Abortion and the politics of ultrasound

Posted: Mar 26, 2007 12:00 AM
Abortion and the politics of ultrasound

South Carolina appears close to becoming the first state in the country to require that women considering an abortion view an ultrasound image of their fetus before deciding to undergo the procedure.

The state House has passed the legislation 91-23, prospects that the Senate will pass it look good and Gov. Mark Sanford has stated his support for the initiative.

Opponents call it "intimidation" and "emotional blackmail" of women seeking to abort.

According to NARAL Pro-Choice America President Nancy Keenan, "The women of South Carolina are fully capable of asking their doctor for information they need to make private, personal medical decisions. Politicians don't belong in the examining room."

Seventeen states already have or are considering legislation that would ensure that ultrasound viewing is available to women considering abortion. But South Carolina would be the first to make the viewing mandatory.

Those advancing the legislation feel that the state must guarantee that women considering abortion have all available relevant information before making this life-changing decision. The powerful images that ultrasound makes possible are surely relevant. I support this view and support the legislation.

Anyone who follows me and my work knows that I am staunchly "pro-life." I aggressively support and work with the nationwide crisis-pregnancy-center movement that counsels women considering abortion, encourages them to have their children and helps them with their lives after they give birth.

From the vantage point of we who deeply care about the abortion debate, there isn't much in the way of shades of gray. It's black and white _ a clashing of fundamentally different worldviews. Which is why the emotions run so deep.

An increasing number of crisis-pregnancy centers now have ultrasound equipment that allows clients to see the child developing within them. Their experience shows that there is little question that this materially impacts the decision that women make. Centers report that anywhere from 62 percent up to 95 percent of women who had intended to abort changed their minds after seeing the images.

Assuming that these statistics are accurate, the question remains whether these young women changed their minds because their perceptions of the reality with which they were dealing changed, or because they were intimidated or emotionally blackmailed.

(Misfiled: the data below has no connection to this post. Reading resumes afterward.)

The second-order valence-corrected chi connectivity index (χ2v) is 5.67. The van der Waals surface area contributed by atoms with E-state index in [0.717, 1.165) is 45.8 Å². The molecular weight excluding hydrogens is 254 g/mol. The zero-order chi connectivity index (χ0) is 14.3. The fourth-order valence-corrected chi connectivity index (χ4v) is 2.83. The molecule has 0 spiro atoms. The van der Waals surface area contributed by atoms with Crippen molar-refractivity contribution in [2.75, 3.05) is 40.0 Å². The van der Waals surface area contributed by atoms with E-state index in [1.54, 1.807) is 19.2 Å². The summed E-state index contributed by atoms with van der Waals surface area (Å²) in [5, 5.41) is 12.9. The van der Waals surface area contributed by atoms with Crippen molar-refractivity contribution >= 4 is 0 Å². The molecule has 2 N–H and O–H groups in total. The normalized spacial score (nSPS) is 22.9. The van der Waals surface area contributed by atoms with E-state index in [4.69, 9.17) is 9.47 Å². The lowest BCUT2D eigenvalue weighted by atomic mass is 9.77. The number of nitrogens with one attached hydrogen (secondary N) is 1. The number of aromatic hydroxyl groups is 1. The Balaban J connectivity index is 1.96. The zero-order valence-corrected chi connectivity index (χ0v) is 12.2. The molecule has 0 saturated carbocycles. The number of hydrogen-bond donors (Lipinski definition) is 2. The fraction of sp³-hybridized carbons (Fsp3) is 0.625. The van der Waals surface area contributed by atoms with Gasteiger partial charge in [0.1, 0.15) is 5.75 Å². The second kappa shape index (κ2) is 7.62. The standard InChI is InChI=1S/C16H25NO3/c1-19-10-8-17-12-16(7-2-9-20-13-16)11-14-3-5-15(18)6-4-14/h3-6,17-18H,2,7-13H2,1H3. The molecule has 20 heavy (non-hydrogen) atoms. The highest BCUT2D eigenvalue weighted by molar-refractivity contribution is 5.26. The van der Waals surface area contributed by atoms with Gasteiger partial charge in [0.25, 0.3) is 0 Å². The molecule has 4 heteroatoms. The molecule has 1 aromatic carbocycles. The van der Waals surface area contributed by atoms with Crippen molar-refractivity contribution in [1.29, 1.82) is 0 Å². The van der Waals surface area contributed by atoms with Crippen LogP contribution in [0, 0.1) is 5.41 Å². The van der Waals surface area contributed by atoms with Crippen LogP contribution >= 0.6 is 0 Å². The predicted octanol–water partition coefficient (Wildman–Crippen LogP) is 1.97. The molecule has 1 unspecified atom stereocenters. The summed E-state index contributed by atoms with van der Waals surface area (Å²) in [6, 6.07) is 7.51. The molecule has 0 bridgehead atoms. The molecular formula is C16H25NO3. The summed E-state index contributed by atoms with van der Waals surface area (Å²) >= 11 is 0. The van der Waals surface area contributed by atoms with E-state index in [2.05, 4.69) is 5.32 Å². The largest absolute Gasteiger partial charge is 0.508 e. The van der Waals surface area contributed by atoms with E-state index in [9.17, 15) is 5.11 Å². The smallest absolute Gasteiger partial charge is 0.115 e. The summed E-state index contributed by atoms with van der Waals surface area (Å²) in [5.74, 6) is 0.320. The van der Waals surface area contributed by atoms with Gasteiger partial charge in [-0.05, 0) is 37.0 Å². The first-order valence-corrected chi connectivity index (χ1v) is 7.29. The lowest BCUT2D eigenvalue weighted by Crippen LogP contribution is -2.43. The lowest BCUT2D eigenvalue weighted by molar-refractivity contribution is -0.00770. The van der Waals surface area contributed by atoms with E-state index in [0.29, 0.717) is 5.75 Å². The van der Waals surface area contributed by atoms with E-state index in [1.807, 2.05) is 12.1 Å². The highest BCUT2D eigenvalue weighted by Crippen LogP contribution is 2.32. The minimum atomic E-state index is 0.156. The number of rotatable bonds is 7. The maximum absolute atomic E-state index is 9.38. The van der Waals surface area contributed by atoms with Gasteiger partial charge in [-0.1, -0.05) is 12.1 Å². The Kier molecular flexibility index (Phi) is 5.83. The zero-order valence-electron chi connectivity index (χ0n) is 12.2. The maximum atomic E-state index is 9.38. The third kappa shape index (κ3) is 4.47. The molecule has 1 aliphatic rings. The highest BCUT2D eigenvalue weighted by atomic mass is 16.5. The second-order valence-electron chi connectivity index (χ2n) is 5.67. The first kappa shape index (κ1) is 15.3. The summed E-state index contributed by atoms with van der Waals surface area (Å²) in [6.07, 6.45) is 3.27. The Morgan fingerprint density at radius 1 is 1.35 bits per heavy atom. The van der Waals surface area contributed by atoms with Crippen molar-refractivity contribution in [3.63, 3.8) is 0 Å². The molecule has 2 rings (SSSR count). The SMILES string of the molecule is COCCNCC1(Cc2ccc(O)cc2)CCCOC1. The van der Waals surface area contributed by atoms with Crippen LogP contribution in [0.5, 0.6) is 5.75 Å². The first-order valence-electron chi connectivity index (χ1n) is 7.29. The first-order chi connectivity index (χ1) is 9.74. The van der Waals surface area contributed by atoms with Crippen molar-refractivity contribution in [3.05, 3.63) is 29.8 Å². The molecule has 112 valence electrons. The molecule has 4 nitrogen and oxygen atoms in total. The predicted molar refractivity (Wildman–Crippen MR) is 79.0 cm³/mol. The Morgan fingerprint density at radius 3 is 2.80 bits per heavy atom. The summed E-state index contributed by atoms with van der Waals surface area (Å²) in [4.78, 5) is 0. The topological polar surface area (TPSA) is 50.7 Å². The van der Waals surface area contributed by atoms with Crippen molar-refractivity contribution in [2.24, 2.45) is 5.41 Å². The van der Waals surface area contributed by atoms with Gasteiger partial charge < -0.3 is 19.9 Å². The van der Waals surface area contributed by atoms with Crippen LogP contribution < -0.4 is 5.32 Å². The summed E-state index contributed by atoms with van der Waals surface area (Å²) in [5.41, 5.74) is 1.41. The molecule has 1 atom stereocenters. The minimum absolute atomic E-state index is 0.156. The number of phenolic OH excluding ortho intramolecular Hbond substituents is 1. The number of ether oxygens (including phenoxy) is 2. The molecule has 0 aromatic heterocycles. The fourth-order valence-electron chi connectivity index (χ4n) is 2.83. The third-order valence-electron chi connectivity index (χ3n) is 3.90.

Intimidation or blackmail implies some kind of threat. What exactly might that threat be?

You might say that a young woman with a pregnancy she did not intend is emotionally vulnerable. I would agree with that.

It's exactly why statements from the NARAL universe that portray these young women ("fully capable of asking their doctor for information they need") as cool, sober and rational, calculating the equivalent of whether or not to have a wart removed, or to get a Botox injection, are so ludicrous.

As any woman can tell you, instincts and intuition are powerful. These women are stressed because they know that suddenly the decision they have to make is not casual. That it is deeply meaningful and gravely important. Chances are, if they had the tools at their disposal to make a proper decision, they would not be in the situation they are in to begin with.

In South Carolina, as in the nation as a whole, about half the abortions that are performed are on women under 24. Around 17 percent are on women under age 19.

What kind of sense can it possibly make to suggest that a young woman, who we don't think is old enough to vote or go into a liquor store and buy beer, has the resources on her own to understand the implications of aborting a child? Is there some absence of proportion here?

A woman in her 40s may not remember who taught her math in high school, but she'll never forget the abortion she had. Why?

Knowledge comes to us through different paths. We hear and read words. But visual images are something else. Why, when we realize something we had been indifferent to or unaware of, do we say our "eyes were opened"?

More eyes are opening in our country today and realizing that freedom is not tantamount to meaninglessness.

When these young women see fingers, toes and a beating heart, they understand the emerging life within them. This is a profound moment of personal growth. It's what causes their change and opens the door to their own rebirth and a life with new possibilities.

As in the words of the great hymn, "Amazing Grace": "Was blind, but now I see."

Sanford and the South Carolina legislature provide a model of leadership and human responsibility toward which the rest of the nation should take a long, careful and hard look.